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From Wikipedia, the free encyclopedia

Nat Gould
In The Sketch, 13 November 1895
Nathaniel Gould

(1857-12-21)21 December 1857
Manchester, England
Died25 July 1919(1919-07-25) (aged 61)
Bedfont, England
Elizabeth Madelaine Ruska
(m. 1886)

Nathaniel Gould (21 December 1857 – 25 July 1919) was a British novelist. He was a best-selling author in his lifetime.[1]

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Life and writing

Gould was born at Manchester, Lancashire on 21 December 1857, the only surviving child of Nathaniel Gould, a tea merchant, and his wife Mary, née Wright.[2] Both parents came from Derbyshire yeomen families. The boy was indulgently brought up and well educated. His father died just before he was to have left school, and Gould tried first his father's tea trade and then farming at Bradbourne with his uncles. Gould became a good horseman but a poor farmer. In 1877, in reply to an advertisement, he was given a position on the Newark Advertiser gaining a good all-round knowledge of press work. After a few years he became restless, and in 1884 sailed for Australia, where he became a reporter on the Brisbane Telegraph in its shipping, commercial and racing departments.

In 1887, after disagreements with the Telegraph management, Gould went to Sydney and worked on the Referee as "Verax", its horse-racing editor. Later Gould worked for the Sunday Times, and Evening News. Then followed 18 months at Bathurst as the editor of the Bathurst Times during which time he wrote his first novel, With the Tide, which appeared as a serial in the Referee. He returned to Sydney and the Referee[3] and wrote another six other novels for the same paper. In 1891 his first novel, With the Tide, was published in book form in England under the title of The Double Event and was an immediate success; it sold over 100,000 copies in its first ten years and was still in print in 1919. It was dramatized in Australia and had a long run in 1893. In 1895 Gould returned to England; he had been 11 years in Australia and he felt that his experiences had made a man of him.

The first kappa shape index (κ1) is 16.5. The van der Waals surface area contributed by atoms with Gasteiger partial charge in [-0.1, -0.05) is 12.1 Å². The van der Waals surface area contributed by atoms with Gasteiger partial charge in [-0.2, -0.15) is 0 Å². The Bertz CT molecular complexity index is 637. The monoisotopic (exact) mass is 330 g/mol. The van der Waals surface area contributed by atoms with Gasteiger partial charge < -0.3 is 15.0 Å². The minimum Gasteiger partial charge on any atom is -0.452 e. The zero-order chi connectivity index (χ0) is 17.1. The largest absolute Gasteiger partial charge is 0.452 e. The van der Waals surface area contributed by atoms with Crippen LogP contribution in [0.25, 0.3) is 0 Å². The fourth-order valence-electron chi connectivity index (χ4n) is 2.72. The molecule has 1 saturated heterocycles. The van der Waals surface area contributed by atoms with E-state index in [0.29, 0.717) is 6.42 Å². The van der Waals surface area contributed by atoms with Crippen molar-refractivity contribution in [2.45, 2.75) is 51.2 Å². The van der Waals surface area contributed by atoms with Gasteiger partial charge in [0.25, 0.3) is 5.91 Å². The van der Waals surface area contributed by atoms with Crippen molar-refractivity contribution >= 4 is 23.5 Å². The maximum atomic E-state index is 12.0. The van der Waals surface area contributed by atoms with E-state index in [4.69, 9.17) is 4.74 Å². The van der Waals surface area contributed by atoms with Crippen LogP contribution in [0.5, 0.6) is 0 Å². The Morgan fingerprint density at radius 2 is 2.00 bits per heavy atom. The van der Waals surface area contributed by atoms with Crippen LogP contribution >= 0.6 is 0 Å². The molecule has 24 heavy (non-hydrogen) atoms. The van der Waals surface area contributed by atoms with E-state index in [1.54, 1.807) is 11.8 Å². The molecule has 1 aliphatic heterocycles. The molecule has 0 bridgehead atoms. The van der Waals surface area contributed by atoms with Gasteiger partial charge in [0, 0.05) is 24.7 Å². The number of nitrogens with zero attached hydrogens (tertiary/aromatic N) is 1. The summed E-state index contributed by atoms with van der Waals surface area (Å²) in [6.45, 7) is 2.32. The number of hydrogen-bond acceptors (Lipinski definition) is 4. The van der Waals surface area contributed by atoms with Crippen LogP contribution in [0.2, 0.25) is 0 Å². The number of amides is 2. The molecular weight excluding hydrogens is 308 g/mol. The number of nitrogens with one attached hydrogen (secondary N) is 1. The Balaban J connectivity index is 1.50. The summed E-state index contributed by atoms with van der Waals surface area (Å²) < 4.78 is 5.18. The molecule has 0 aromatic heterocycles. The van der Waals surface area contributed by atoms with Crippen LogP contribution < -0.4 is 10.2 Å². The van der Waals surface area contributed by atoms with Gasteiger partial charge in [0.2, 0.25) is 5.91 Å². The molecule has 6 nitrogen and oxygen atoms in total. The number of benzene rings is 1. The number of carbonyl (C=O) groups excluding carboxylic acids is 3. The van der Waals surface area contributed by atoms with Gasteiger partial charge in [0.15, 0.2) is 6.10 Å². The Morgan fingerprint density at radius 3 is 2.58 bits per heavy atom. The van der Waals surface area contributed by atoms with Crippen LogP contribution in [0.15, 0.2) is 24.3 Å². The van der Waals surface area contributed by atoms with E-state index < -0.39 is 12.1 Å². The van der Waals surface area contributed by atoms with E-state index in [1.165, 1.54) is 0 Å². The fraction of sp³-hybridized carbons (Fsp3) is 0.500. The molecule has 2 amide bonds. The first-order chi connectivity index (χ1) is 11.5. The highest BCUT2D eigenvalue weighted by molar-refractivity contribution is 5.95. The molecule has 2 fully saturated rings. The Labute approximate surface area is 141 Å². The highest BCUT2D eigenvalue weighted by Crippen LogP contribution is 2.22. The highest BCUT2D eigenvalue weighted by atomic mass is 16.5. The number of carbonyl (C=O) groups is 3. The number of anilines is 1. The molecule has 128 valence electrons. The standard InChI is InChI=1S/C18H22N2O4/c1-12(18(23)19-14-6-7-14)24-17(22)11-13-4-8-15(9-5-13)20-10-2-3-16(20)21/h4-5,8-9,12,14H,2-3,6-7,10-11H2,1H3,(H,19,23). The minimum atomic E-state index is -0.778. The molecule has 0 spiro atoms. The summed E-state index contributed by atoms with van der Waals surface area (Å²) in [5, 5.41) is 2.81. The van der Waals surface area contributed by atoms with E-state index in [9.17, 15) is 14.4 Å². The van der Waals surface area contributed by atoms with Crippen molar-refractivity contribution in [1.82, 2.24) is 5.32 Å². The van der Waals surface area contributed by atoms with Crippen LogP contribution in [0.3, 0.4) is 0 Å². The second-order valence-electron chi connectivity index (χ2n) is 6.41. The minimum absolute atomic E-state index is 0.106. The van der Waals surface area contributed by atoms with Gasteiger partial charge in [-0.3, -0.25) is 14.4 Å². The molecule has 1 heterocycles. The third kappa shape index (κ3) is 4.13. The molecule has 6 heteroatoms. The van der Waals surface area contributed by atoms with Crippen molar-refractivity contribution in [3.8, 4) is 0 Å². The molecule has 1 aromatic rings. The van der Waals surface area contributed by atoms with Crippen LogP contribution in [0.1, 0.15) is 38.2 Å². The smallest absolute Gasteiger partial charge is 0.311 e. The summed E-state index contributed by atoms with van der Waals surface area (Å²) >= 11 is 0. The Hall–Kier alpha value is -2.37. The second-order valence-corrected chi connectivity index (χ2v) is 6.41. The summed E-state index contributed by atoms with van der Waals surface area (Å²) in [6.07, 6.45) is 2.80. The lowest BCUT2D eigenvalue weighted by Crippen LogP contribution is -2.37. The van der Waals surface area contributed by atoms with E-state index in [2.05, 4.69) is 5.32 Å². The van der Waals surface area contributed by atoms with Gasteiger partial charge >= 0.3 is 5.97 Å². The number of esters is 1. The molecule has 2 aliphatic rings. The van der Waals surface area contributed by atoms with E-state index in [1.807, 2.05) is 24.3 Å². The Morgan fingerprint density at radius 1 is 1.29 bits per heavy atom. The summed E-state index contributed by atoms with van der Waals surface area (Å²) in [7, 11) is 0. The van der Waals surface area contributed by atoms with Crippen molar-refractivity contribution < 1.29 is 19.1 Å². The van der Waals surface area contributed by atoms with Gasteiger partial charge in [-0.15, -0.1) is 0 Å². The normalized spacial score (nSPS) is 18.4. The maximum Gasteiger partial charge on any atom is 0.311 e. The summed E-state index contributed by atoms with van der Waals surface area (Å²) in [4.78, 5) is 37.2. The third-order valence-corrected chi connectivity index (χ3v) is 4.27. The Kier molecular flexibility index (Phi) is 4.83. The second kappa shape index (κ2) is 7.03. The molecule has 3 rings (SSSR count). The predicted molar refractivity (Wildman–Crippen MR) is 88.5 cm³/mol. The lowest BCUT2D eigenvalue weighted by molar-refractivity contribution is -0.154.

Back in England, Gould returned to writing fiction, for many years writing an average of over four novels a year; about 130 are listed in Miller's Australian Literature. Gould also published in 1895 On and Off the Turf in Australia, in 1896 Town and Bush, Stray Notes on Australia; in 1900 Sporting Sketches; and in 1909 The Magic of Sport: mainly autobiographical. His novels attracted enormous public interest and his sales ran into many millions of copies. He travelled, retained his interest in racing to the end, and died in Bedfont on 25 July 1919.[2] Nat Gould was buried at Bradbourne in Derbyshire on 29 July 1919, and his grave is marked by a stone cross near the churchyard gates.

In April 1886 in Brisbane, he married Miss Elizabeth Madelaine Ruska, and there were seven children of the marriage.

Dick Francis influence

Gould was by far the most successful author of stories about racing before Dick Francis. (Other authors who wrote racing stories in this period included Leslie Charteris, Arthur Conan Doyle, Rudyard Kipling, Ellery Queen, Damon Runyon, Somerville and Ross, Edgar Wallace and John Welcome). Graham Lord has pointed out similarities of titles between Gould and Francis (A Dead Certainty/Dead Cert, Banker and Broker/Banker and Odds On/Odds Against), as well as similarities of plot - such as between Warned Off (1901) and Enquiry (1969), in which an honest jockey has to clear his name after another jockey has given biased evidence against him. But as Lord points out, Gould "churned out nearly five novels a year - some full length, 300 page hardbacks, others little ninety-six page 'yellowback' paperbacks - and the standard of their writing was not nearly as high as that of Dick Francis books".[4]


  1. ^ Australia. Department of Education.; Australia. Department of Education and Science.; Australia. Commonwealth Office of Education. (February 1960) [1957], "The Books Australians Read", Section v. : ill. (some col.) ; 28 cm., Hemisphere, 4 (2), North Sydney, N.S.W: Dept. of Education and Science, ISSN 0018-0300, nla.obj-3135886198, retrieved 1 June 2023 – via Trove
  2. ^ a b Page, Frederick; Taylor, Clare L. "Gould, Nathaniel [Nat] [pseud. Verax]". Oxford Dictionary of National Biography (online ed.). Oxford University Press. doi:10.1093/ref:odnb/33494. (Subscription or UK public library membership required.)
  3. ^ "Nat Gould Passes". The Referee. Sydney. 30 July 1919. p. 1. Retrieved 18 March 2015 – via National Library of Australia.
  4. ^ Graham Lord: Dick Francis: A Racing Life (1999), pp. 194-196

External links

This page was last edited on 10 June 2024, at 08:46
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